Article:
There is not one character in The Hate U Give exempt from some level of trauma based on events in the film. In the same way, we are not exempt from the trauma we experience directly or indirectly in daily life. According to studies, 66% of the general population has been traumatized at some point. Eighty percent of workers feel stressed on the job, and approximately 1 million workers are absent each day due to stress. It is essential to be aware that the incidents that occur in The Hate U Give are not limited to the movies but that we are encountering people who have these experiences in our professional lives on a daily basis. Empathy and sensitivity to the experience of others are needed more than ever in our professional and personal lives.


When discussing The Hate U Give, Hall eloquently explained how images reflect who we are, how we are perceived, and how we are received in the world: “Those images shape how the world is shaped and affects us when we apply for jobs.” When asked about diversity and his role in the film, Common explained how art gives us more insight into life. “Every time I get a new character, I start to understand human beings more. That’s why I want to play characters that are not like me, and that do not think like I think,” he expressed. Being exposed to people, experiences, and places that are not like us or that are different from our everyday lives is the key to diversity. Common and the cast agreed that when it comes to diversity we have a long way to go, but it is important to acknowledge the growth and recognize there are people on the front lines who are moving forward and being leaders in the area of diversity.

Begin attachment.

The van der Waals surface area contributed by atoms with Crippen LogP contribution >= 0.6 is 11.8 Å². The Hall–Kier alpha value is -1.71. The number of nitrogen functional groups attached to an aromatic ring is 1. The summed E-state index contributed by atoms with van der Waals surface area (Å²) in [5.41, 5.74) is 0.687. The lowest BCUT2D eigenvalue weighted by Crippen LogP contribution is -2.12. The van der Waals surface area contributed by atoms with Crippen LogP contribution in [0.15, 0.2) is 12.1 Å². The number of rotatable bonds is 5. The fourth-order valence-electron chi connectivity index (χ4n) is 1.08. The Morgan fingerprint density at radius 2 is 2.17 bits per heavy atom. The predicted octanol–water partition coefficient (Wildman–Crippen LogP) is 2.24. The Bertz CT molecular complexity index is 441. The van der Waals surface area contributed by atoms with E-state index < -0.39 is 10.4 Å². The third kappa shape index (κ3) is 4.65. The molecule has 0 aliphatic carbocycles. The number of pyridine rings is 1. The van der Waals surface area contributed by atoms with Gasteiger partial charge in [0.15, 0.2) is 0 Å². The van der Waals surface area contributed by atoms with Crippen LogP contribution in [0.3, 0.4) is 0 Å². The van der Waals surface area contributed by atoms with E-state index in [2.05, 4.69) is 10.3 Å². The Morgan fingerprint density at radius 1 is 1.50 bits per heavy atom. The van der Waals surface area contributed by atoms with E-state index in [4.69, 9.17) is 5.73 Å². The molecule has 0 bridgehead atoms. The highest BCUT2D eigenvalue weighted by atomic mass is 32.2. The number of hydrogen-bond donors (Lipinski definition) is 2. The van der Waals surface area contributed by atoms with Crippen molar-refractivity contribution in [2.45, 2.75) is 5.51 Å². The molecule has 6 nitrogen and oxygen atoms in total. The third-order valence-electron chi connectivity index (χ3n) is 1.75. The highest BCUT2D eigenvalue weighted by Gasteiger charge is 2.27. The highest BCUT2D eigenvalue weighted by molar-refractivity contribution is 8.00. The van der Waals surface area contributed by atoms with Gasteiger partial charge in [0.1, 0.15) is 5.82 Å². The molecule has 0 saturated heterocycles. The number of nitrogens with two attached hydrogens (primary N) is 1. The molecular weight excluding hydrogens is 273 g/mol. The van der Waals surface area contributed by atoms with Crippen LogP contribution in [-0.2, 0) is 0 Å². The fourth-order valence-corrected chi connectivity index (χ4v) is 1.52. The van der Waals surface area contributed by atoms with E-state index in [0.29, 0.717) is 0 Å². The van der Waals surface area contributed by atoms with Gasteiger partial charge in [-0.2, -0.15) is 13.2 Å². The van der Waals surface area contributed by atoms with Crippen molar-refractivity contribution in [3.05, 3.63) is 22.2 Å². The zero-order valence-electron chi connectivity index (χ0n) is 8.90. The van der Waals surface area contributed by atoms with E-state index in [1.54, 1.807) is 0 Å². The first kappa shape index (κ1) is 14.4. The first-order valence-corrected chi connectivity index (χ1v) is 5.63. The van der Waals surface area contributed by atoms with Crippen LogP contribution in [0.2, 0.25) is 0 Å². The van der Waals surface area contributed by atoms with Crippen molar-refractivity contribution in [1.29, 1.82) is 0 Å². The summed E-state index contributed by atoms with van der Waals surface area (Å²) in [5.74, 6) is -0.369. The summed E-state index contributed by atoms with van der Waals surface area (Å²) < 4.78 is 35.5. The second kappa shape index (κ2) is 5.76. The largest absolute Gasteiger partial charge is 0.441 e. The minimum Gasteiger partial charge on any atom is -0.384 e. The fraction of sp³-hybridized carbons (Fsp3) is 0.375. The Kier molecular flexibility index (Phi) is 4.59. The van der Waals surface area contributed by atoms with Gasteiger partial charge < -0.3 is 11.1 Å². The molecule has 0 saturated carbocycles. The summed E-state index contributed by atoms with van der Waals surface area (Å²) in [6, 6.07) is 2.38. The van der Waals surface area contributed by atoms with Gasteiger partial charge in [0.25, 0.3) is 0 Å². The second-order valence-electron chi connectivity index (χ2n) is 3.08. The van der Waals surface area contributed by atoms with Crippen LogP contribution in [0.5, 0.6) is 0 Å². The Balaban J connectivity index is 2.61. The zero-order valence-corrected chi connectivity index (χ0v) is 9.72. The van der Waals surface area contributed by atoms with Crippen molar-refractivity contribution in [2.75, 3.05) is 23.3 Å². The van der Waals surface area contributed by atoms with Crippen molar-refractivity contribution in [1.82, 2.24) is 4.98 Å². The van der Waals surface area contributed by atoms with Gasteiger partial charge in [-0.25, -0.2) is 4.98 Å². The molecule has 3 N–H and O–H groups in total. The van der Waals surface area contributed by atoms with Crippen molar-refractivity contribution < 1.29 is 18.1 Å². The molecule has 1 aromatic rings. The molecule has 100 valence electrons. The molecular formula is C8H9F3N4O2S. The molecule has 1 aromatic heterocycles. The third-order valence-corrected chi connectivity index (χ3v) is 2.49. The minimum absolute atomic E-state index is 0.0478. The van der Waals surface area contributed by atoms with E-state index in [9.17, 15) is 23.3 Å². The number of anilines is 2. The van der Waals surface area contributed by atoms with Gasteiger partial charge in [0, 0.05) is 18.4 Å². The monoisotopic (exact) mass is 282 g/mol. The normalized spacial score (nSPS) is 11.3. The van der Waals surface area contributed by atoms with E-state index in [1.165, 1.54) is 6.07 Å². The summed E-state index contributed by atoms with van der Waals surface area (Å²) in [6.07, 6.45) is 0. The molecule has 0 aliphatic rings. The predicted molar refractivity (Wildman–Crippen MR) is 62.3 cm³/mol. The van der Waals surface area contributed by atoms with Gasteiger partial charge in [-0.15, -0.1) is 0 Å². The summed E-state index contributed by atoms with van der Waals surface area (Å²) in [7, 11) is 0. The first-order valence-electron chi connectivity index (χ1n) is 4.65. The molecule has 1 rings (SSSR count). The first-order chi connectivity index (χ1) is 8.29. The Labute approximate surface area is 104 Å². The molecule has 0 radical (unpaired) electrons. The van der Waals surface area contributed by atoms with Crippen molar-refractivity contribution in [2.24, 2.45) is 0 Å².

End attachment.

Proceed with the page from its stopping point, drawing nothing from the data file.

The Hate U Give reminds us that it is not only about diversity of color and gender, but also diversity in thought. As art imitates life, we continue to recognize that people come from all walks of life and that we are not monolithic as a people.  As Hornby expressed, “There is no right or wrong, there is only truth.”  As business owners and professionals, we must join efforts with organizations like the MMCA to ignite and sustain a call to truth and action that results in a significant increase in diverse representation in all areas of industry. At the same time, we must be keenly aware of the effect the lack of diversity and other factors have on our health and our productivity. The Hate U Give is a powerful tool that can be used to continue the dialogue and to challenge misconceptions that prevent progress.

The Hate U Give is in select theaters on Oct. 5 and everywhere on Oct. 19.




The post Common, Regina Hall, and Russell Hornsby Share Lessons from ‘The Hate U Give’ appeared first on Black Enterprise.